Subscribe to My Feed

Tell a Friend

  • Polls

    How Is My Site? / ¿Cómo es mi sitio web?

    View Results

    Loading ... Loading ...
  • Recent Comments:

  • « | Home | »

    The WTO Biotech Case, Revisited

    By Keith R | March 22, 2007

    Topics: Biotechnology, Economics & the Environment | No Comments »

    1 Star2 Stars3 Stars4 Stars5 Stars (No Ratings Yet)

    A few weeks back I discussed here the significance of the biotechnology dispute case at the World Trade Organization (WTO) for the nations of Latin America and the Caribbean (LAC).

    Well, the United Nations Food and Agriculture Organization (FAO) just released as part of its Legal Papers Online series an analysis of that case and its significance done by a former legal consultant to FAO who is now an Economic Affairs Officer at the WTO — in other words, well placed to offer some insights on the issue.

    Although the paper carries the usual disclaimer about being his own opinions and “do not necessarily reflect the views of the WTO,” I think it is safe to presume that his views will not be greatly at odds with those of his current employer.

    The writing is, well, pretty much what you might expect of a legal review, but not quite as stilted and dense as most. However, the author does take quite awhile (as do most writing legal reviews) in setting up the background and “facts of the case,” and not as long as I’d like in discussing the lessons and implications drawn. Nonetheless, there are some useful tidbits, such as:

    Although the precautionary principle thus finds some reflection in Article 5.7, the Appellate Body on several occasions noted that insufficient scientific evidence is not the same as scientific uncertainty. They should be regarded as two different concepts. It also noted that inconclusiveness of scientific evidence cannot, in itself, justify the application of Article 5.7 and that scientific uncertainty always exists.


    …the Agreement does not require the importing country to carry out the risk assessment itself. It can use an assessment done by the exporting or another country or by an international organization, as long as it is appropriate. In particular in the case of food safety assessments (i.e. the bulk of GMO trade) it might be practical to rely on other assessments. If a GM product is known to have negative effects on human health, it makes little difference if the humans in question live in Vietnam, Switzerland or the US. The situation would be different in the case of risks to plant and animal health or the environment, since disease conditions, climate, geography, etc. would usually be different. Although seeking scientific evidence is ultimately the responsibility of the importing country, exporters could be requested in the national legislation of the importing country to submit all the relevant documentation in order for the importing country to be able to perform a proper risk assessment. In terms of cost, Annex C allows Members to impose fees for the procedures on imported products – as long as the fees are equitable in relation to fees charged on “like” domestic products and no higher than the actual cost of the service.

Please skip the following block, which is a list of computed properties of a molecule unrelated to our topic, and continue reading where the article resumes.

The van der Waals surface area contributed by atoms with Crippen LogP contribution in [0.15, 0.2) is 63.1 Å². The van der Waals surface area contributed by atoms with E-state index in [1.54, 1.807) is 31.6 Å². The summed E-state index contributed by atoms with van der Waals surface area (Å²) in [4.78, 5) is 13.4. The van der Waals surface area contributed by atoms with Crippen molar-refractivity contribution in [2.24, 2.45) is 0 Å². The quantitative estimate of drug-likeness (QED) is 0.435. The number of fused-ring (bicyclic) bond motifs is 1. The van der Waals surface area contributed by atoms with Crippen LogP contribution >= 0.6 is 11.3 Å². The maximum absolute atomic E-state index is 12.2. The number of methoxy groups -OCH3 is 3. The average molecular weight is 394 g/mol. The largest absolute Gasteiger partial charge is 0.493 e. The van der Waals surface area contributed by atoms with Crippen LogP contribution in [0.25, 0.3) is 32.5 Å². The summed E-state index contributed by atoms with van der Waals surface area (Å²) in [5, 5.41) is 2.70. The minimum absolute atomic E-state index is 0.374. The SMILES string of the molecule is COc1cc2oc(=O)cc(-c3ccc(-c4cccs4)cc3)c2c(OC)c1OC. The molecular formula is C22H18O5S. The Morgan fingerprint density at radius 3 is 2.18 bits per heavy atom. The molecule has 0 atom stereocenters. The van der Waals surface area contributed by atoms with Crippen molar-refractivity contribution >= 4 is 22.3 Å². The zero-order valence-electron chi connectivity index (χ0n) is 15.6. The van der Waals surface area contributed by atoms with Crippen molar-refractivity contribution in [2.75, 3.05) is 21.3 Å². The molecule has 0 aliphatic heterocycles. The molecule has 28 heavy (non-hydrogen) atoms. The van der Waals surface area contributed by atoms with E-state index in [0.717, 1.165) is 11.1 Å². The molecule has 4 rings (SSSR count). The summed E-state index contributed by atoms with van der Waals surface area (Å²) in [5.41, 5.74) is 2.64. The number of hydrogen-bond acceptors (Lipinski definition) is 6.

Countries have a sovereign right to set their appropriate level of protection (ALOP), i.e. decide to be more or less risk-averse. Where a risk assessment can only be based on scientific evidence and take into account a limited list of economic factors (in the case of animal and plant health), the process of deciding whether the identified risks are acceptable provides countries with a possibility to take other “socio-economic” considerations into account – as long as governments are open and avoid the acceptance of higher levels of risk in one case and lower levels in another if this is arbitrary and results in a disguised restriction to trade.

    Worth checking if you follow biotech/biosafety policy.

    Tags: , , , , , ,

    Subscribe to My Comments Feed

    Leave a Reply